What is recovery? Recovery in mental illnesses can mean living a meaningful and productive life despite a disability. It can also refer to a reduction or complete remission of symptoms and a healing transformation of the self. For most people, it refers to the power of hope in healing disorders that were once thought to be hopeless. As Henry Ford once said, "Whether you think you can, or you think you can't, you're right."

Sunday, September 2, 2012

Psychotherapy research and the benefits and limitations of the scientific method

As a little girl I wanted to be a scientist. While pursuing my more recent goal of becoming a psychotherapist, I read with interest the many benefits that the scientific method provides to psychotherapy. Unlike Garb, Lilienfeld, and & Fowler (2012, p. 139), I do not doubt that intuition can hasten scientific knowledge and I know from reading Damasio (1995) many years ago that logic cannot exist without intuition. Because of the many cognitive biases that therapists, like other humans, are prone to, however, I do agree that an over-reliance on intuition can be detrimental to psychotherapy. As an example, one study showed that therapists who treat phobias are much more effective when using empirically supported treatments than when designing their own treatment plans (Stewart & Chambless, 2012, p. 152). However, I observe two limitations of the scientific method that are relevant to psychotherapy research. 

The first regards the observer effect, discovered in physics, in which the act of observation affects the phenomenon being observed. The allegiance effect, in which the treatment favored by the researcher almost always beats out the competition (Lebow, 2010) seems like a form of the observer effect. Our beliefs always affect our outcomes, thus a third “effect,” the placebo, and its twin, the nocebo (which occurs when negative expectations about a treatment lead to negative outcomes). I disagree with Stewart & Chambless’ conclusion that the case of mesmerism, which was revealed to be entirely placebo, “illustrates the dangers of reliance on uncontrolled observations of practitioners and patients” (2012, p. 152). While there are indeed dangers to reliance on uncontrolled observations, mesmerism to me is an example of the extraordinary healing power of the placebo, which by itself is not dangerous. If I had a disorder, and someone cured it by waving a bunch of harmless and ineffective magnets around me, I would happily accept the cure, even knowing it was done by placebo (and research shows it is possible for me to know something is a placebo and still benefit from it, according to Lipton, 2005, p. 140). I would not want to wait around for something empirically supported to cure me, based on the misguided notion that this was more scientific. Research supports the use of the placebo itself, and as Lipton (2005) and others have pointed out, when the placebo itself is so powerful, we ought to study it more, or at least, as we have already done to some extent, study the related “non-specific factors common to all treatments such as hope, expectation of change and a good relationship with the therapist” (Stewart & Chambless, 2012).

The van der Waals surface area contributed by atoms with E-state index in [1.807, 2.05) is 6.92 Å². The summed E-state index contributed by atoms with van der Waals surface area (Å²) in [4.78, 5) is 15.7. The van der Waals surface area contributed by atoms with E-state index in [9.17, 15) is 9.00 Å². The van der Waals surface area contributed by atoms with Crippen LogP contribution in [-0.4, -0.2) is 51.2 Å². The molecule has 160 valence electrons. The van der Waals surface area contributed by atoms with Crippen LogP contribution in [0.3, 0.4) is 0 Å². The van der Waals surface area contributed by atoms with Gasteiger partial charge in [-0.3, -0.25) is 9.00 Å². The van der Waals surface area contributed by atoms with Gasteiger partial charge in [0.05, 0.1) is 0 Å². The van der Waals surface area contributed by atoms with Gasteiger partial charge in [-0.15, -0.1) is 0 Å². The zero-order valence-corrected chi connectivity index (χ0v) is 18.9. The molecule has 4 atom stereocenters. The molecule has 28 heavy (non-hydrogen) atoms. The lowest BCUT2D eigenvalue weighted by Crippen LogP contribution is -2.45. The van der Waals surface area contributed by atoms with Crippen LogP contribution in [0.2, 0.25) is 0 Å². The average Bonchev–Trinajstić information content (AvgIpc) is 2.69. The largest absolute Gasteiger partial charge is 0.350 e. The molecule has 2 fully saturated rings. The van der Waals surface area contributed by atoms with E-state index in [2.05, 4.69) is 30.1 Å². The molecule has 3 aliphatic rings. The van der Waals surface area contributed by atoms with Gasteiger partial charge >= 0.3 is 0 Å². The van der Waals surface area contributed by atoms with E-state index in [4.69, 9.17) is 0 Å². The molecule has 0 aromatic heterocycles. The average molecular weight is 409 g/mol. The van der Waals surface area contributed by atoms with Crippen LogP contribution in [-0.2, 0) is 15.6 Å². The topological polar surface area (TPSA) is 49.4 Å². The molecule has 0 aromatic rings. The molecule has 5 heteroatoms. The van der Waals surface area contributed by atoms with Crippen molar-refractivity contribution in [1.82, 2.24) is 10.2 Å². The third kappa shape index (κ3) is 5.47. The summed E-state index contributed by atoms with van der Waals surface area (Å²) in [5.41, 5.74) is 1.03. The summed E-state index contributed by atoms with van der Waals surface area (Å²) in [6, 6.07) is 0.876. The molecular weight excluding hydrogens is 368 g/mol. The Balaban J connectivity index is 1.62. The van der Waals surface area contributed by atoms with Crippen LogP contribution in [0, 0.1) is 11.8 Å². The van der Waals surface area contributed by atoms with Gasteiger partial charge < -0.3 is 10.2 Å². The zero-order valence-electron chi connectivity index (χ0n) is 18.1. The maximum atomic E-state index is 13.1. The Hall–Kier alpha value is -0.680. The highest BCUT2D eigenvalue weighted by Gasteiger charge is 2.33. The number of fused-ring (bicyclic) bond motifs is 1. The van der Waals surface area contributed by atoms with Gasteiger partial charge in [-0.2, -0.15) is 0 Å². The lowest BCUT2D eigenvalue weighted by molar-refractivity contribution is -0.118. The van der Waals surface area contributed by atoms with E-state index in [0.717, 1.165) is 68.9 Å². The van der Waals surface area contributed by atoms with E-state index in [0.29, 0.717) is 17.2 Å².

My second reservation regards ethics in research. I was disturbed to see Stewart and Chambless advocate that psychotherapy research strive to achieve the “rigorous testing” of pharmaceuticals required by the Food and Drug Administration (2012, p. 150), since research by Whitaker (2002) has demonstrated that the FDA is not preventing ineffective and harmful psychiatric drugs from getting onto the market due to sneaky tactics on the part of pharmaceutical companies. The Transparency for Clinical Trials Act is designed to close some of the loopholes that allow dangerous drugs to be approved (Drazen, 2012), although should the act be approved, further repairs to the approval process may also be needed. Psychotherapy should be rigorously tested, to avoid treatments that are harmful or ineffective, but if psychopharmacaology research is our current best practice standard, we are in trouble. 

If we keep in mind the effects of beliefs and ethics (or lack thereof) of those involved in all stages of research, the scientific method can contribute much to the field of psychotherapy. We must always keep learning, however, for as Watters (2011) and others have pointed out, disorders can change across time and culture. 


Damasio, A. (1995). Descartes’ error: Emotion, reason and the human brain. New York: HarperCollins. 

Drazen, J. (2012, August 8). Transparency for clinical trials: the TEST Act. New England Journal of Medicine, 367: 863-864. Retrieved from http://www.nejm.org/doi/full/10.1056/NEJMe1209433

Garb, H., Lilienfeld, S., & Fowler, K. (2012). Psychological assessment and clinical judgment. In Maddux, J. & Winstead, B. (Eds.), Psychopathology: Foundations for a contemporary understanding (3rd ed.), pp. 121-144). New York: Routledge, Taylor & Francis Group. 

Lebow, J. (2010). Big squeeze: No research, no reimbursement. Retrieved from http://moodle.prescott.edu/mod/resource/view.php?id=82016

Lipton, B. (2005). The biology of belief: Unleashing the power of consciousness, matter & miracles. Santa Rosa, CA: Mountain of Love/Elite Books. 

Stewart, R. & Chambless, D. (2012). Psychotherapy research. In Maddux, J. & Winstead, B. (Eds.), Psychopathology: Foundations for a contemporary understanding (3rd ed.), pp. 145-160). New York: Routledge, Taylor & Francis Group. 

Watters, E. (2011, January 2). Interview by W. Hall. Exporting Mental Disorders. Madness Radio. [Audio file]. Retrieved from http://www.madnessradio.net/madness-radio-exporting-mental-disorders-ethan-watters

Whitaker, R. (2002). Mad in America: Bad science, bad medicine, and the enduring mistreatment of the mentally ill. New York: Basic Books. 

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